Second Sunday of Lent - Year C
“Then the righteous will shine like the sun in the Kingdom of their Father” (Mt 13,43)
The hour of the Passion draws near… Now, it must not come about that the disciples should find themselves crushed in spirit at that hour; it must not happen that those who had confessed through Peter’s mouth that he was the Son of God shortly before (Mt 16:16) should believe he was merely a man when they saw him fastened to the cross like a criminal. That is why he has strengthened them by means of this wonderful vision.
Thus, when they should see him betrayed and in agony, praying that the chalice of death should pass him by and dragged into the high priest’s court, they might remember Mount Thabor and understand that it is of his own free will that he is delivered up to death… When they should see the blows and spittle on his face they would not be scandalized, calling to mind his radiance surpassing the sun. When they should see him derisively draped in a mantle of purple they would remember that this same Jesus had been clothed in light on the mountain. When they should see him crucified on the gallows between two criminals they would know he had appeared between Moses and Elijah as their Lord. When they should see him buried in the earth like a dead man they would think of the bright cloud with which he had been covered.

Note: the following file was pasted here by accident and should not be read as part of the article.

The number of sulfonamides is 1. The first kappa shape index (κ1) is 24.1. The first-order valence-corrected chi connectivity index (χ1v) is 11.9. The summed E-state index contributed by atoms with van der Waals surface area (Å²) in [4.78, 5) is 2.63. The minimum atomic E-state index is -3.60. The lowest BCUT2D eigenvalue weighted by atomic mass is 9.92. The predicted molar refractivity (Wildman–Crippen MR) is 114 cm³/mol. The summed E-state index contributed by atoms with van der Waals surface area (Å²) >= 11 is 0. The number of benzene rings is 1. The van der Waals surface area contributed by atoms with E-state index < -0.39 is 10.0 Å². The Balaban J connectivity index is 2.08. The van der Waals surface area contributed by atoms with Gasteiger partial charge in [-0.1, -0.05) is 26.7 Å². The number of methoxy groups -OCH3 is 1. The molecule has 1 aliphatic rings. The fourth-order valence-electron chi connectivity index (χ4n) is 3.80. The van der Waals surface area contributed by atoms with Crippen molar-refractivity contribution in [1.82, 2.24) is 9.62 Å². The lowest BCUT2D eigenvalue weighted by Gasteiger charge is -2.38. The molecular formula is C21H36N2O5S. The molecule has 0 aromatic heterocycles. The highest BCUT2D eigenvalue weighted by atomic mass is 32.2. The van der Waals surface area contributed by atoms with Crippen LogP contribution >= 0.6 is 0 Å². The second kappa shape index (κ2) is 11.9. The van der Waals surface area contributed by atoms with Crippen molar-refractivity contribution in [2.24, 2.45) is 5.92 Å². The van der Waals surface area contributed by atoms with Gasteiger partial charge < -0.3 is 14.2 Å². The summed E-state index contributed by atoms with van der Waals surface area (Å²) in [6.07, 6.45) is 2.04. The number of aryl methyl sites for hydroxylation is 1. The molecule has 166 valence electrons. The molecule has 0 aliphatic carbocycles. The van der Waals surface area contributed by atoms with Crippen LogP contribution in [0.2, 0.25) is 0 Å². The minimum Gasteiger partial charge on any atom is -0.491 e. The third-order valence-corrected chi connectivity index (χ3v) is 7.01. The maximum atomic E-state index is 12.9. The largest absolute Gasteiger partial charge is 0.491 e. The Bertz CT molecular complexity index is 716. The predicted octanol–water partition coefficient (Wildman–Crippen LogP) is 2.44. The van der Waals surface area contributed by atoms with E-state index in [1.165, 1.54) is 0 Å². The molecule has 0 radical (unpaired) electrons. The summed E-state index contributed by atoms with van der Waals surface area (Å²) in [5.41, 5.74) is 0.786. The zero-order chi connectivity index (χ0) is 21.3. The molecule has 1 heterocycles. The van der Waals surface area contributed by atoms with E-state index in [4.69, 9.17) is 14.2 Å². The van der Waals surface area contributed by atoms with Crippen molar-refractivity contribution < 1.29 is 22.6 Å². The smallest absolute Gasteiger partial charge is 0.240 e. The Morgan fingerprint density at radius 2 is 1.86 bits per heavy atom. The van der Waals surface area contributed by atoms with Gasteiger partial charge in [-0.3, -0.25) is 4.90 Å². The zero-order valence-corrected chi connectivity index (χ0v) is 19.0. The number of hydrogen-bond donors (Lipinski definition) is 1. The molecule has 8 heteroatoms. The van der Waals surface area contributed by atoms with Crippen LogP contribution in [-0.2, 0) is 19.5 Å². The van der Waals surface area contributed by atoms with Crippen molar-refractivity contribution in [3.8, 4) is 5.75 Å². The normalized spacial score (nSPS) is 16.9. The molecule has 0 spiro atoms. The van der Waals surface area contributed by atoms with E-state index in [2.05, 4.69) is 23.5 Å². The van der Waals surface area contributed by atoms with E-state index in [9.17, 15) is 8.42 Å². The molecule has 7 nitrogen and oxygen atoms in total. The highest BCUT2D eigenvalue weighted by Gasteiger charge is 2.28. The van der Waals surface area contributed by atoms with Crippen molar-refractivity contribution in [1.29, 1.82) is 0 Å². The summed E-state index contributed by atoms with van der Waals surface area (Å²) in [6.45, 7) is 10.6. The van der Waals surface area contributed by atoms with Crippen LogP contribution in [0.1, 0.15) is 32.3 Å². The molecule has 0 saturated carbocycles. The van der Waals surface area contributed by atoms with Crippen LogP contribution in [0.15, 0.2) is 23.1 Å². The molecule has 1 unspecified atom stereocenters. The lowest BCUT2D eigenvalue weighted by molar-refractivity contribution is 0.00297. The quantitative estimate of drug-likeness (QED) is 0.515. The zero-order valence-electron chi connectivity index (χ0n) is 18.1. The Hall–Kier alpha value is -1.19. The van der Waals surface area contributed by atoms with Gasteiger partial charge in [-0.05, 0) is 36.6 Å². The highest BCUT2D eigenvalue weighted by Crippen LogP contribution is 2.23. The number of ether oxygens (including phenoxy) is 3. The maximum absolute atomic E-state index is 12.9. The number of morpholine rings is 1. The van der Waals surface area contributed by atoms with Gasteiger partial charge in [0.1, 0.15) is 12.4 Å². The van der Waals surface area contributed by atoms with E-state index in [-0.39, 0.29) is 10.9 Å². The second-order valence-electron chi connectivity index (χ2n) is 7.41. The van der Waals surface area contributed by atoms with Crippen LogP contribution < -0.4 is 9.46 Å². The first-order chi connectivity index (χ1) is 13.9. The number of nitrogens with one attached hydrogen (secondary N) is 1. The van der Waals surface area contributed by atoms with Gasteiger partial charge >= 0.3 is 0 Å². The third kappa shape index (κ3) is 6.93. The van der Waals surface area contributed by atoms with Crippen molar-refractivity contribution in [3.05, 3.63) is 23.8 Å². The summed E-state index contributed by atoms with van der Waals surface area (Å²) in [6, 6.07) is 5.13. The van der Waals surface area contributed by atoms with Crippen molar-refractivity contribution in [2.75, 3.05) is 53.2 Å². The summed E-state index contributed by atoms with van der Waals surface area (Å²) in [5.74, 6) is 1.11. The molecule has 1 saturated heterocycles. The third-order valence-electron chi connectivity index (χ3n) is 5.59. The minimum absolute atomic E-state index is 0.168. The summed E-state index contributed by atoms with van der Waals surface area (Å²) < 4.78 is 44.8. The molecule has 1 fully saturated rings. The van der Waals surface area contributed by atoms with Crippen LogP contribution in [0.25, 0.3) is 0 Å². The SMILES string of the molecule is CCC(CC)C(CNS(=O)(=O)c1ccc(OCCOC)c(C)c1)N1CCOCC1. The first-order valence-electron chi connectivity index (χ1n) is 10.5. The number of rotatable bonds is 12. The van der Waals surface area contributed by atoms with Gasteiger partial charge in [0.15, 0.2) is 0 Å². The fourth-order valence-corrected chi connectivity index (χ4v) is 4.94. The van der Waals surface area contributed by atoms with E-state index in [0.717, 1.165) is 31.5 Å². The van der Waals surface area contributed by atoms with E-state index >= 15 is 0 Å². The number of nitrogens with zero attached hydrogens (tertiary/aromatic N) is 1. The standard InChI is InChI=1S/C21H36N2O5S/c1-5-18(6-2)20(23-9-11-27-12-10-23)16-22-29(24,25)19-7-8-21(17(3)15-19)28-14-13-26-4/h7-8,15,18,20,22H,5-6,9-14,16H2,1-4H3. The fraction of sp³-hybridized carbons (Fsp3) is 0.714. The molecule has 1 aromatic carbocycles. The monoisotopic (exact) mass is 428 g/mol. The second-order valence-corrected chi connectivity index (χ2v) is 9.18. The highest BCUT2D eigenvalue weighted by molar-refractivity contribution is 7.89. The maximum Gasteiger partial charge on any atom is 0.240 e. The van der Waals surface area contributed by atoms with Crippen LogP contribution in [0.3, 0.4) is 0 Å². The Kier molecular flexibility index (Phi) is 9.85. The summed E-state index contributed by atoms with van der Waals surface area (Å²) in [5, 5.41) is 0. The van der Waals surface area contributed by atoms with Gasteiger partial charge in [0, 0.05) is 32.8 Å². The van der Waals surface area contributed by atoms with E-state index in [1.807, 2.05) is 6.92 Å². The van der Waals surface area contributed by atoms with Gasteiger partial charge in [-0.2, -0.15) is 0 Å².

Here, then, is one motive for the Transfiguration and perhaps there is another: the Lord exhorted his disciples not to try to save their own lives. He said to them: “Whoever wishes to come after me must deny himself, take up his cross and follow me” (Mt 16:24). But to deny oneself and go towards a shameful death, that seems hard! Hence our Savior shows his disciples with what kind of glory those who have imitated his Passion will be judged worthy. Indeed, the Transfiguration is nothing other than the manifestation beforehand of the last day “when the righteous will shine in the presence of God” (Mt 13:43).
Theophanes of Keramea